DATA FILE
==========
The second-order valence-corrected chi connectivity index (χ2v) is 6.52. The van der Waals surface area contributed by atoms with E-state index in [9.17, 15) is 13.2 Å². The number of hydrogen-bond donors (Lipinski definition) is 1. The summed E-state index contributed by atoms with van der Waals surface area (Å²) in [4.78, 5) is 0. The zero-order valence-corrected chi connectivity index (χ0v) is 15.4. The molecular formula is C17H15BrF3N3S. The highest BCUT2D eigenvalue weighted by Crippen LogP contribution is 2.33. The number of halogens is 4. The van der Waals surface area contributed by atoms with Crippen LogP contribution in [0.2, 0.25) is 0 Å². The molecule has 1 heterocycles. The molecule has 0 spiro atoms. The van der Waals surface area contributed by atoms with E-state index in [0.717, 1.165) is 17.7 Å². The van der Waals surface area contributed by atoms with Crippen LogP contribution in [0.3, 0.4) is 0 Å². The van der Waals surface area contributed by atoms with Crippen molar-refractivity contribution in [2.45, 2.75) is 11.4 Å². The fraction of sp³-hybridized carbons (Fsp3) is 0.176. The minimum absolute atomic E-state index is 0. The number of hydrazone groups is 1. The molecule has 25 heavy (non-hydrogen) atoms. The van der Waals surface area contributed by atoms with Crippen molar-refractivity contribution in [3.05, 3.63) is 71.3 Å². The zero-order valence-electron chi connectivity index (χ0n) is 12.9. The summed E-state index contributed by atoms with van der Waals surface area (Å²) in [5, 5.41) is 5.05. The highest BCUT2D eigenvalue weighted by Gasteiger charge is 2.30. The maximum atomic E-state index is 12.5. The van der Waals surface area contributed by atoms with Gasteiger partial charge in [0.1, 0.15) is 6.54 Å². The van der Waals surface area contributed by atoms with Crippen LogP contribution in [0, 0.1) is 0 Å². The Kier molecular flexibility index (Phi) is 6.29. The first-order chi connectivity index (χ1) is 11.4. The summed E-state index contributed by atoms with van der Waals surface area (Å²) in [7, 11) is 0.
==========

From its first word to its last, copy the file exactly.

The second-order valence-corrected chi connectivity index (χ2v) is 6.52. The van der Waals surface area contributed by atoms with E-state index in [9.17, 15) is 13.2 Å². The number of hydrogen-bond donors (Lipinski definition) is 1. The summed E-state index contributed by atoms with van der Waals surface area (Å²) in [4.78, 5) is 0. The zero-order valence-corrected chi connectivity index (χ0v) is 15.4. The molecular formula is C17H15BrF3N3S. The highest BCUT2D eigenvalue weighted by Crippen LogP contribution is 2.33. The number of halogens is 4. The van der Waals surface area contributed by atoms with Crippen LogP contribution in [0.2, 0.25) is 0 Å². The molecule has 1 heterocycles. The molecule has 0 spiro atoms. The van der Waals surface area contributed by atoms with E-state index in [0.717, 1.165) is 17.7 Å². The van der Waals surface area contributed by atoms with Crippen LogP contribution in [0.3, 0.4) is 0 Å². The van der Waals surface area contributed by atoms with Crippen molar-refractivity contribution in [2.45, 2.75) is 11.4 Å². The fraction of sp³-hybridized carbons (Fsp3) is 0.176. The minimum absolute atomic E-state index is 0. The number of hydrazone groups is 1. The molecule has 25 heavy (non-hydrogen) atoms. The van der Waals surface area contributed by atoms with Crippen molar-refractivity contribution in [3.05, 3.63) is 71.3 Å². The zero-order valence-electron chi connectivity index (χ0n) is 12.9. The summed E-state index contributed by atoms with van der Waals surface area (Å²) in [5, 5.41) is 5.05. The highest BCUT2D eigenvalue weighted by Gasteiger charge is 2.30. The maximum atomic E-state index is 12.5. The van der Waals surface area contributed by atoms with Gasteiger partial charge in [0.1, 0.15) is 6.54 Å². The van der Waals surface area contributed by atoms with Crippen LogP contribution in [0, 0.1) is 0 Å². The Kier molecular flexibility index (Phi) is 6.29. The first-order chi connectivity index (χ1) is 11.4. The summed E-state index contributed by atoms with van der Waals surface area (Å²) in [7, 11) is 0.